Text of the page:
Welcome to Recruiter Q&A, where we pose employment-related questions to the experts and share their answers! Have a question you’d like to ask? Leave it in the comments, and you might just see it in the next installment of Recruiter Q&A!
Today’s Question: We know that cover letters are important – but they also happen to be one of the hardest aspects of the job hunt to master. What tips and insights do you have that can help job seekers write the best cover letters possible?
1. Summarize Your Key Qualifications
Summarize your key qualifications as they apply to the specific position. Aim for no more than one or two clear sentences about the contributions you can make to the employer based on your experience, skills, education, or expertise. Your opening summary is the hook that entices employers to read more.
— Dianna Booher, Booher Research Institute
2. Be Wary of Templates
Use cover letter templates with extreme caution. Make sure your final version has enough of you in it to not sound like you just pulled a random template from Google in a three-minute search!
— Kristen Steele, Bookmasters
3. Don’t Make It Too Long
Cover letters are short and sweet. Read it yourself. If it takes more than a minute or two, it’s too long.
— Sam Cameron, allude.to
4. Focus on the Employer, Not Yourself
The best cover letters focus on the needs of the employer. If you can prove to them that you can save them money, make them money, or solve problems, they will definitely be more interested in you. Plus, you only need to prove one of the three to make an impact. Not sure how to do this? Research the company ahead of time to see how you fit in.
— Donna Shannon, Personal Touch Career Services
5. Write It ‘Pyramid Style’
Include the most important information toward the top. The employer probably has several applications to look at, so if the they only read part of your cover letter, ensure that they at least read the best part.
— Ryan Naylor, LocalWork.com
6. Address It to a Person
Gone are the days when “Dear Sir or Madam” was acceptable. Do your research. Look up the hiring manager or recruiter on LinkedIn and do you best to decipher who your application is going to so you can address them by name.
— Mary Beth Ferrante, Mary Beth Ferrante Coaching
7. Customize Your Cover Letters
Do not use the same cover letter for every application. Make sure you customize each one separately for each job you are applying for. That is all the employer wants to read about: How you will be of value to their company and this position.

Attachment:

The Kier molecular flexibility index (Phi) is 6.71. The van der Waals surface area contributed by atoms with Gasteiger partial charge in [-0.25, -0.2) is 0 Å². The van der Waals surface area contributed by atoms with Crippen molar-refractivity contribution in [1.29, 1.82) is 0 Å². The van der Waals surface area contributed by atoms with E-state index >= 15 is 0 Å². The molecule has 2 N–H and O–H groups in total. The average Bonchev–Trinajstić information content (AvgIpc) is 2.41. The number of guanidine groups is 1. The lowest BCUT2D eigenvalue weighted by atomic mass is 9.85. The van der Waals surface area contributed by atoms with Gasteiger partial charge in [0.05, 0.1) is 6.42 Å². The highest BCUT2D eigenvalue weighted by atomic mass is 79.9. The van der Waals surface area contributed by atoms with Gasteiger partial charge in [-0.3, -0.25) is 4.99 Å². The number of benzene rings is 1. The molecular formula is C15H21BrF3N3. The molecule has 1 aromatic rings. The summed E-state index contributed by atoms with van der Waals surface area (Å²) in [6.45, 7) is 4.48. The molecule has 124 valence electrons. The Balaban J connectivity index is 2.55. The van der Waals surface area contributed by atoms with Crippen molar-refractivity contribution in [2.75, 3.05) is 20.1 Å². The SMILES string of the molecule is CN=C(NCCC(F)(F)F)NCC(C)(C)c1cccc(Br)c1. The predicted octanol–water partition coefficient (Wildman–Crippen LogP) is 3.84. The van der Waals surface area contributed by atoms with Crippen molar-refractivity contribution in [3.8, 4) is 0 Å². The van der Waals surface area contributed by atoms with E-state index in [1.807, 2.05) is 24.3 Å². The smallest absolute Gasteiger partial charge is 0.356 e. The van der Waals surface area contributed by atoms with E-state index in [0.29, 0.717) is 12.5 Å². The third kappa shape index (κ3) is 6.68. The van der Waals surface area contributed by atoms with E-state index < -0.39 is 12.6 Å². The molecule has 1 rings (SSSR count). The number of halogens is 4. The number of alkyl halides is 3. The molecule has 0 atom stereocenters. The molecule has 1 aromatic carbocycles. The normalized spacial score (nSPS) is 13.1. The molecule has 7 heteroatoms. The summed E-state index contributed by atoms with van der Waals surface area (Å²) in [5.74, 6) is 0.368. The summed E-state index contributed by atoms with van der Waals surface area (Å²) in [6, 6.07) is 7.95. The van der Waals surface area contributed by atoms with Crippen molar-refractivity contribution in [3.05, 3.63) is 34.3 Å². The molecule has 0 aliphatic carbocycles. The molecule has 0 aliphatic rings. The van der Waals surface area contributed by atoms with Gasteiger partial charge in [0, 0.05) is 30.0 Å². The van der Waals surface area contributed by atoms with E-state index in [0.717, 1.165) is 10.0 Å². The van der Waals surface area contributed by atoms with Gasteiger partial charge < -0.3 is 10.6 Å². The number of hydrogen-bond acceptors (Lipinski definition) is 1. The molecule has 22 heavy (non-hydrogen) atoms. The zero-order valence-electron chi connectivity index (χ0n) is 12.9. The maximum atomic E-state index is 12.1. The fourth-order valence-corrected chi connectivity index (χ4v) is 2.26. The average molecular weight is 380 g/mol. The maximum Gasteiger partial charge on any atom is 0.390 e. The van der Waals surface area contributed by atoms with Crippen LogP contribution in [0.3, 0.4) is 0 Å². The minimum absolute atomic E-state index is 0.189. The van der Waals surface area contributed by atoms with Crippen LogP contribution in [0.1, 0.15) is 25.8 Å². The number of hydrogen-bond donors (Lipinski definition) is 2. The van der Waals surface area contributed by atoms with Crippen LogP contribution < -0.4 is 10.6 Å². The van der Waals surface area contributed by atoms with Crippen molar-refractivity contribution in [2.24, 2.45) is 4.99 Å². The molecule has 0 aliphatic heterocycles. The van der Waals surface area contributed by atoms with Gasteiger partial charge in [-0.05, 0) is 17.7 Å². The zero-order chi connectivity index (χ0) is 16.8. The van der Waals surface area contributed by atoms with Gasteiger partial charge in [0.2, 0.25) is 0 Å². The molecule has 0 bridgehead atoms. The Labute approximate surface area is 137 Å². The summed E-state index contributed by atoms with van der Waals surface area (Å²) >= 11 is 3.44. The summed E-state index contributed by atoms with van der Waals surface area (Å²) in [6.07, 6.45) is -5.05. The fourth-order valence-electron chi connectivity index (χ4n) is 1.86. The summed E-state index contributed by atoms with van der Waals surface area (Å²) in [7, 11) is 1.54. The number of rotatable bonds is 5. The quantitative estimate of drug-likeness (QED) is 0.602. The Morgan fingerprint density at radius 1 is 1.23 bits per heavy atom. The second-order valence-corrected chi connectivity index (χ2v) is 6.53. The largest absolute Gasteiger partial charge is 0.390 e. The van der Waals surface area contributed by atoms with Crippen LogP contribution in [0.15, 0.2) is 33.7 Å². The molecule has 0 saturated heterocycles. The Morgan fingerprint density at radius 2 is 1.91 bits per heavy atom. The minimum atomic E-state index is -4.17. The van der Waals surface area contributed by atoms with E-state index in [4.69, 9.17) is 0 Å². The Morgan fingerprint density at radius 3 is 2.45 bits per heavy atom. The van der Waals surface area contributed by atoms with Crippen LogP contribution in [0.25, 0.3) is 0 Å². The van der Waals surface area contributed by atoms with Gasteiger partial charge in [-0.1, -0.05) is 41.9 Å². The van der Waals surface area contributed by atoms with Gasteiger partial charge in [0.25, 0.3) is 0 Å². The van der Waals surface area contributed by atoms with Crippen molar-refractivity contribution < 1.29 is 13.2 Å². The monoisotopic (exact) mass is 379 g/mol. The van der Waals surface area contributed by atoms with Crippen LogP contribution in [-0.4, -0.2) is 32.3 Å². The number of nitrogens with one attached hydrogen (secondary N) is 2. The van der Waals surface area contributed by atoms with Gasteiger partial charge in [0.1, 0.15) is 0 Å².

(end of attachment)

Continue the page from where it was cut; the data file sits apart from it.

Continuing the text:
— Lynda McKay, Bagnall
8. Incorporate Hard Data
In my experience receiving hundreds of cover letters, I appreciate those that truly distinguish the candidate by using a mix of creativity and intelligence. It’s so easy to tell when someone is using a form letter that they grabbed off the Internet. When job seekers take the time to think about what is relevant to me as an employer, I notice. I don’t want to see
a bunch of random facts that aren’t relevant to my company. I want a concise description that shows me some skills that are directly related to the job. If you throw in a few statistics or hard numbers that you can back up, even better. This shows me that you can provide real solutions to real problems.
— Brandon Schroth, seoWorks
9. Don’t Repeat Your Resume
An important tip that I share with my career coaching clients is to not regurgitate the information that is on your resume in your cover letter. Cover letters serve as an introduction to you as a candidate and are often read prior to glancing at your resume. Because of this, it’s important to make your cover letter intriguing and distinctly different from the information you include on a resume.
I always say resumes are for skills and cover letters are for showcasing and storytelling. On a resume, you highlight the skills that you have that make you a viable candidate for a position. However, in a cover letter, you are showcasing how those skills have equipped you to carry out the functions of the job you are applying for. Storytelling on a cover letter is a great way to paint a picture in the hiring manager’s mind of why you are the best candidate for the job.
— Brittany King, My Career in Gear